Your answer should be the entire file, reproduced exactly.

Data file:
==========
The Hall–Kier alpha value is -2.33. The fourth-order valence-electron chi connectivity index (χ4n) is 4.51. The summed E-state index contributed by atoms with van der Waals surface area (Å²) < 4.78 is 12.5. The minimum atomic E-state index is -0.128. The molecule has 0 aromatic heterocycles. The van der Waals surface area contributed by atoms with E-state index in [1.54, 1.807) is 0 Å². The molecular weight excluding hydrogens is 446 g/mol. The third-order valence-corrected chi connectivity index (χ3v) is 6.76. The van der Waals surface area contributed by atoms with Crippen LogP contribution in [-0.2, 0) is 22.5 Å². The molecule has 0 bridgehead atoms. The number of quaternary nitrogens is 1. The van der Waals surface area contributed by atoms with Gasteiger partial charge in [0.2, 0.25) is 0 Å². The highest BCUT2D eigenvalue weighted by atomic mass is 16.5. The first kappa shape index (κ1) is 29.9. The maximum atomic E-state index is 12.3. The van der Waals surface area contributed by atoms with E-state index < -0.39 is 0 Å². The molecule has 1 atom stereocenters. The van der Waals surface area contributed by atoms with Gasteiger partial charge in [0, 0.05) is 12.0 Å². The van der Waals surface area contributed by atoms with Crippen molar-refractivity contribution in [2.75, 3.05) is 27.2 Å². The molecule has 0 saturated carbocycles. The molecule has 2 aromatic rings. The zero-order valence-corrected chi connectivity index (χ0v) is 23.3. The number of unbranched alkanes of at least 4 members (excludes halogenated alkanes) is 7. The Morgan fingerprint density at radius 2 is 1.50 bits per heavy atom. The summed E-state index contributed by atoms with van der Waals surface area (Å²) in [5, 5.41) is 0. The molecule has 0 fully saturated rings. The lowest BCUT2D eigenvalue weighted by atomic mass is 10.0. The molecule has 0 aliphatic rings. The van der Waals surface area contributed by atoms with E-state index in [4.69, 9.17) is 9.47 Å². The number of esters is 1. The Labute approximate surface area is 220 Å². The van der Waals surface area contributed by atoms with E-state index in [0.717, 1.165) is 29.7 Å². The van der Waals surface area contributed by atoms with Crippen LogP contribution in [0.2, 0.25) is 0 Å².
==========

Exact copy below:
The Hall–Kier alpha value is -2.33. The fourth-order valence-electron chi connectivity index (χ4n) is 4.51. The summed E-state index contributed by atoms with van der Waals surface area (Å²) < 4.78 is 12.5. The minimum atomic E-state index is -0.128. The molecule has 0 aromatic heterocycles. The van der Waals surface area contributed by atoms with E-state index in [1.54, 1.807) is 0 Å². The molecular weight excluding hydrogens is 446 g/mol. The third-order valence-corrected chi connectivity index (χ3v) is 6.76. The van der Waals surface area contributed by atoms with Crippen LogP contribution in [-0.2, 0) is 22.5 Å². The molecule has 0 bridgehead atoms. The number of quaternary nitrogens is 1. The van der Waals surface area contributed by atoms with Gasteiger partial charge in [0.2, 0.25) is 0 Å². The highest BCUT2D eigenvalue weighted by atomic mass is 16.5. The first kappa shape index (κ1) is 29.9. The maximum atomic E-state index is 12.3. The van der Waals surface area contributed by atoms with E-state index < -0.39 is 0 Å². The molecule has 1 atom stereocenters. The van der Waals surface area contributed by atoms with Gasteiger partial charge in [0, 0.05) is 12.0 Å². The van der Waals surface area contributed by atoms with Crippen molar-refractivity contribution in [2.75, 3.05) is 27.2 Å². The molecule has 0 saturated carbocycles. The molecule has 2 aromatic rings. The zero-order valence-corrected chi connectivity index (χ0v) is 23.3. The number of unbranched alkanes of at least 4 members (excludes halogenated alkanes) is 7. The Morgan fingerprint density at radius 2 is 1.50 bits per heavy atom. The summed E-state index contributed by atoms with van der Waals surface area (Å²) in [5, 5.41) is 0. The molecule has 0 fully saturated rings. The lowest BCUT2D eigenvalue weighted by atomic mass is 10.0. The molecule has 0 aliphatic rings. The van der Waals surface area contributed by atoms with E-state index in [4.69, 9.17) is 9.47 Å². The number of esters is 1. The Labute approximate surface area is 220 Å². The van der Waals surface area contributed by atoms with E-state index in [0.717, 1.165) is 29.7 Å². The van der Waals surface area contributed by atoms with Crippen LogP contribution in [0.2, 0.25) is 0 Å².